• Initiation of the adaptive immune responseThe first step is the draining of antigen into the lymph node(s).In the lymph node(s) (or spleen), antigens are trapped by professional APCs which display them to T cells.

  • The professional Antigen Presenting Cells (APCs)Three types of APC are found in the lymph nodes:Dendritic cells -- constitutively express MHC I and MHC II (can stimulate both CD4+ and CD8+ T cells) as well as B7 (the co-stimulatory signal). Antigen presentation appears to be the sole purpose of dendritic cells, and these cells can be infected by a wide variety of viruses. Dendritic cells are not phagocytic. They can present some viral peptides on their MHC II, and contribute to the induction of antibody against viruses. They are very efficient at stimulation of cytotoxic responses.Macrophages -- Resting macrophages express little MHC II or B7, but have receptors for bacterial cell wall components which, upon binding, activate the macrophage to express high levels of B7 and MHC II. Once activated, macrophages are efficient at stimulating CD4+ T cells, both for inflammatory responses and helper (antibody) responses. B cells -- B cells express high levels of MHC II, but not B7. Microbial cell wall components can induce B7 expression by B cells (like macrophages). Once induced to express B7, B cells can activate helper T cells. B cells can take up soluble antigen through their Ig receptors (unlike dendritic cells or macrophages).

  • The antigen presenting cells, continuedDendritic CellMacrophageB cellNote: this B cell is not a plasma cell -- a plasma cell is shown above. Plasma cells do not present antigen. They simply pump out antibody for a few days then die.

  • Capture of circulating T cells in lymph nodes

  • T cells continuously circulate via the blood and lymph through different lymph nodes until they either find presented antigen or eventually die When a T cell encounters an APC displaying antigen to which it can bind, it stops migrating and binds strongly to the APC.Within about 2 days (48 hours), most antigen-specific T cells have been trapped by antigen and within about 4 to5 days armed effector T cells are migratingout of the lymph node.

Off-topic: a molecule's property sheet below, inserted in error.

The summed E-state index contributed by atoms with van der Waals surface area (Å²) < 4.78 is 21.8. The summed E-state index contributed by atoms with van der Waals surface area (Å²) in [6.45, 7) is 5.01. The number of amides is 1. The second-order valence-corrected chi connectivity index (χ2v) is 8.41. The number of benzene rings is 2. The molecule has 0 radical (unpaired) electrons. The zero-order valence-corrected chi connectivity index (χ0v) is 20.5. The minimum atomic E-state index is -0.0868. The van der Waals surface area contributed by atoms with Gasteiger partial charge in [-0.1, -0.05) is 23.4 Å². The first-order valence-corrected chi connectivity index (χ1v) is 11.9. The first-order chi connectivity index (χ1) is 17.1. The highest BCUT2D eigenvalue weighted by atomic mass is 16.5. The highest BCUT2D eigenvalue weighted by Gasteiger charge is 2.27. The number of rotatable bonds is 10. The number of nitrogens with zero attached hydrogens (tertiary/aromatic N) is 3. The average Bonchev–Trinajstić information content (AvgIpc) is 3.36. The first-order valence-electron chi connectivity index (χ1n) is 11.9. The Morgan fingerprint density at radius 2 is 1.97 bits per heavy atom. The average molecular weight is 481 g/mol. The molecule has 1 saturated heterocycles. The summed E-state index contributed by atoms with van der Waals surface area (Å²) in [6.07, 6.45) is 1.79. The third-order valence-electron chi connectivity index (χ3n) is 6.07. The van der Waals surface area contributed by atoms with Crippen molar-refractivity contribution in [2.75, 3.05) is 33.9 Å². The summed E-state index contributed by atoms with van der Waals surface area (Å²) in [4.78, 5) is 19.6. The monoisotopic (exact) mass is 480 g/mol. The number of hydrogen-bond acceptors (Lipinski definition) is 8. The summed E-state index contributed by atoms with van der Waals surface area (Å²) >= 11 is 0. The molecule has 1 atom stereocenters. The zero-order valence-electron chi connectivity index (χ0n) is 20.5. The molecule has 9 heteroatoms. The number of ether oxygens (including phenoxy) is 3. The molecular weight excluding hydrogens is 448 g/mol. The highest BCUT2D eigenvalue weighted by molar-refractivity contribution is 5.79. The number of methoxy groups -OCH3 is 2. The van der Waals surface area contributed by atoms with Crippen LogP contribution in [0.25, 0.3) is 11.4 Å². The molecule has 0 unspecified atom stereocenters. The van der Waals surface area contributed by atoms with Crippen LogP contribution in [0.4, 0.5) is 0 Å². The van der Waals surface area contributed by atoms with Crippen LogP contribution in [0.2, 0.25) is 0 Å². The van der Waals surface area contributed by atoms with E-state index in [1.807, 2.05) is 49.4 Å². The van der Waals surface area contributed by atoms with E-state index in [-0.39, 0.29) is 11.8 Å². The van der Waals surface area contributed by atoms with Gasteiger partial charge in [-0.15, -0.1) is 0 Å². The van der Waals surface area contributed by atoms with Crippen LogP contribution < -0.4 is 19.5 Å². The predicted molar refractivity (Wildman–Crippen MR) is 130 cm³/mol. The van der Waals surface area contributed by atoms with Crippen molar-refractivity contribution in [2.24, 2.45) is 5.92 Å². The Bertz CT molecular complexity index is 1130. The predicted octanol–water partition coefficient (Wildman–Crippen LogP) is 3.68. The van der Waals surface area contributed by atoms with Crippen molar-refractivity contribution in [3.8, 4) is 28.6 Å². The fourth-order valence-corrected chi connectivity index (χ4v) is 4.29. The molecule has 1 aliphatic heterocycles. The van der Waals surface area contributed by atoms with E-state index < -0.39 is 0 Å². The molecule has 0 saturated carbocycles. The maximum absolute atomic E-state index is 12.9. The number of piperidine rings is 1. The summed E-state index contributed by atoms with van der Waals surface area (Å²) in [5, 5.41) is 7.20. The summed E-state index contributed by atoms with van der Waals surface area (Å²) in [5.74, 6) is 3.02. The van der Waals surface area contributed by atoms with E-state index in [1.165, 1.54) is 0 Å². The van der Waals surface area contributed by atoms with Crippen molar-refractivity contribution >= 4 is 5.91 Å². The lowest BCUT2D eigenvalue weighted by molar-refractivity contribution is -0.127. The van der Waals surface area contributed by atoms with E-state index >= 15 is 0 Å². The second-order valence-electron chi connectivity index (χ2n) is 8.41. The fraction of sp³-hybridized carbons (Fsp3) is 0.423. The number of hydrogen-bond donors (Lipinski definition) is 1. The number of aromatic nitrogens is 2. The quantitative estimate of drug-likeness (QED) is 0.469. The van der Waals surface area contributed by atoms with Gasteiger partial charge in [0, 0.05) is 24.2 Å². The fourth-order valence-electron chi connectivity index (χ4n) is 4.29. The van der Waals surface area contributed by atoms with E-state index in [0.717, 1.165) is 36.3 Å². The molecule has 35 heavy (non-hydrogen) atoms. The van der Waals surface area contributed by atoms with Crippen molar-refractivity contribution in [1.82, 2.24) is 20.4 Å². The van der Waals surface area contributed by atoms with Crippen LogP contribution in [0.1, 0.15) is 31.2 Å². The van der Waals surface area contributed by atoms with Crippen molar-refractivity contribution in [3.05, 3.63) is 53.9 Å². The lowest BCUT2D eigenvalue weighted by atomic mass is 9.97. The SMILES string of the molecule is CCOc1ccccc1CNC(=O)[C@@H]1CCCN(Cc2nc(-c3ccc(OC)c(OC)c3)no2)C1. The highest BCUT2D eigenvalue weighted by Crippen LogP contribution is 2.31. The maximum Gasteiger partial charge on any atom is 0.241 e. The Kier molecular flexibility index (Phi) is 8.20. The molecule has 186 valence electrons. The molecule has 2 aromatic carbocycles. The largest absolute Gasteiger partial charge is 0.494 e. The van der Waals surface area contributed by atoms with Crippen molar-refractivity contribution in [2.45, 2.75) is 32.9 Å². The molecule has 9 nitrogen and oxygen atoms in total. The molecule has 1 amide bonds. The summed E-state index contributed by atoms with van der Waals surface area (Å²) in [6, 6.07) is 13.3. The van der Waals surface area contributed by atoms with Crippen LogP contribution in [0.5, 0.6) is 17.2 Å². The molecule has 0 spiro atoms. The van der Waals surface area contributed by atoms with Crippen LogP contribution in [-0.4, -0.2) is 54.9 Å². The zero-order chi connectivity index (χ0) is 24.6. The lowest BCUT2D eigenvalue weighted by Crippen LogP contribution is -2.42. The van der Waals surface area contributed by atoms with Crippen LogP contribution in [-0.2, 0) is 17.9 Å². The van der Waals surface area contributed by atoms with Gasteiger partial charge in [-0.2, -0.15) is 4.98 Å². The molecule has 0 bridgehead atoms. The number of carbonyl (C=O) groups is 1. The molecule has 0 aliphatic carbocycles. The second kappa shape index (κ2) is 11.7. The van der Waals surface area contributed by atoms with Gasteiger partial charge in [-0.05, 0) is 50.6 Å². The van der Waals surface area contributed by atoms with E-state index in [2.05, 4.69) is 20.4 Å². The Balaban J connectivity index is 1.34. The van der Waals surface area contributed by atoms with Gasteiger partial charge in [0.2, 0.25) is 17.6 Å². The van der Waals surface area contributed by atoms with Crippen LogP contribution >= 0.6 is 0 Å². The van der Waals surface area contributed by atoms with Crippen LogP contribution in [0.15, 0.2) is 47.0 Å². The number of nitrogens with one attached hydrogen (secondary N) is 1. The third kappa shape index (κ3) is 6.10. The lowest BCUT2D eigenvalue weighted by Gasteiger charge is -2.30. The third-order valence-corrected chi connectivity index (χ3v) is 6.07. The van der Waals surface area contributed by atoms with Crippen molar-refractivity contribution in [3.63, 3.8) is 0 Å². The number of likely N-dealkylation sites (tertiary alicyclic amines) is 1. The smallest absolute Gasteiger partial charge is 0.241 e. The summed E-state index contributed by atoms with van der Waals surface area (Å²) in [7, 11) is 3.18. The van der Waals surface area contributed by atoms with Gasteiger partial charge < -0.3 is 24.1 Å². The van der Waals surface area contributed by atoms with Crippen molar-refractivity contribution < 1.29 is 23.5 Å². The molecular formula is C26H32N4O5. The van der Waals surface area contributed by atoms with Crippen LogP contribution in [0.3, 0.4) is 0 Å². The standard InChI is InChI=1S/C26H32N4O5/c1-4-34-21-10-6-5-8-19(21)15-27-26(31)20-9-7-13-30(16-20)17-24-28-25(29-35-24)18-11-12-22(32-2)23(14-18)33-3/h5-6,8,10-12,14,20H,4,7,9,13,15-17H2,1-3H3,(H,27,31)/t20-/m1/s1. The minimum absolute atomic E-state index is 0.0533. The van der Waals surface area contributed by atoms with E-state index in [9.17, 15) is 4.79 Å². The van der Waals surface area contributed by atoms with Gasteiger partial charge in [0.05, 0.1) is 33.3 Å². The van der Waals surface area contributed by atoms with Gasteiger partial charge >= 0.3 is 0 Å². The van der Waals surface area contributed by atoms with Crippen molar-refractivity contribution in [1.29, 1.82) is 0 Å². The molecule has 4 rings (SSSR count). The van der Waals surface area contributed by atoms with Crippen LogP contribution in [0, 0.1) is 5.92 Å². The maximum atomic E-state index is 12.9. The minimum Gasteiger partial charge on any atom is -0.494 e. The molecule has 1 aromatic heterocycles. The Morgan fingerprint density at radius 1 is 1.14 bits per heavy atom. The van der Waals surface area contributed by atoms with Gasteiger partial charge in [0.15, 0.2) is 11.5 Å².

• Review -- Cytokines produced early in response to infection influence the future functions of activated CD4+ cellsCytokines produced by TH1 cells inhibit TH2 cellsCytokines produced by TH2 cells inhibit TH1 cellsAn immune response is often dominated by a cell-mediated response or an antibody response.Some pathogens have evolved strategies to shift the immune response toward the less effective type for that pathogen.

  • Functions of the different T cell typesCD8+ cells: Kill virally infected cellsCD4+ cells: TH1: Activate macrophages to aggressively ingest antigen and to kill ingested microbes.TH2: Stimulate B cells to differentiate into antibody-producing plasma cells. B cells will only undergo isotype switching after receiving T cell help. The Ig class that a B cell switches to is specified by the types and balance of cytokines secreted by the helper T cell. Most plasma cells migrate to the bone marrow where they live out the rest of their lives.

  • One cytotoxic T cell can kill multiple targetsA cytotoxic T cell causes its target to undergo apoptosis (cell suicide) by the focussed secretion of vesicles carrying cytotoxins.The T cell binds to its target, delivers its cytotoxins, and moves on before it has a chance to be hurt itself (one T cell can kill another, so a T cell is not immune to the cytotoxins). Micrographs:Left: healthy cell.Middle: lower right cell is in beginning stage of apoptosisRight: small cell in middle is in advanced apoptosis. Its nucleus is highly condensed and it has shed much of its cytoplasm.

  • Immunological memoryWhen B cells are activated to reproduce, some differentiate into plasma cells and some become long-term memory cells. An adaptive immune response also produces T cell memory, but the nature of memory T cells is unknown. Two possibilities exist. Memory T cells probably originate from either:1. A long-lived subset of effector T cells that differentiates into memory T cells -- like memory B cells.2. The continuous low-level activation of nave T cells by specific antigen that is retained in the lymph nodes after an infection. This mechanism would suggest that APCs in the lymph node hold on to antigen on a long-term basis after an infection and continuously stimulate T cells at a low level so there is always a small effector population ready to go.

  • MHC classes I and IIFunctions:class I MHC: Displays peptides derived from antigen originating inside the cell (endogenous antigen).Important in cytotoxic responses (eg, CD8+-killing of virus-infected cells).Class II MHC:Displays antige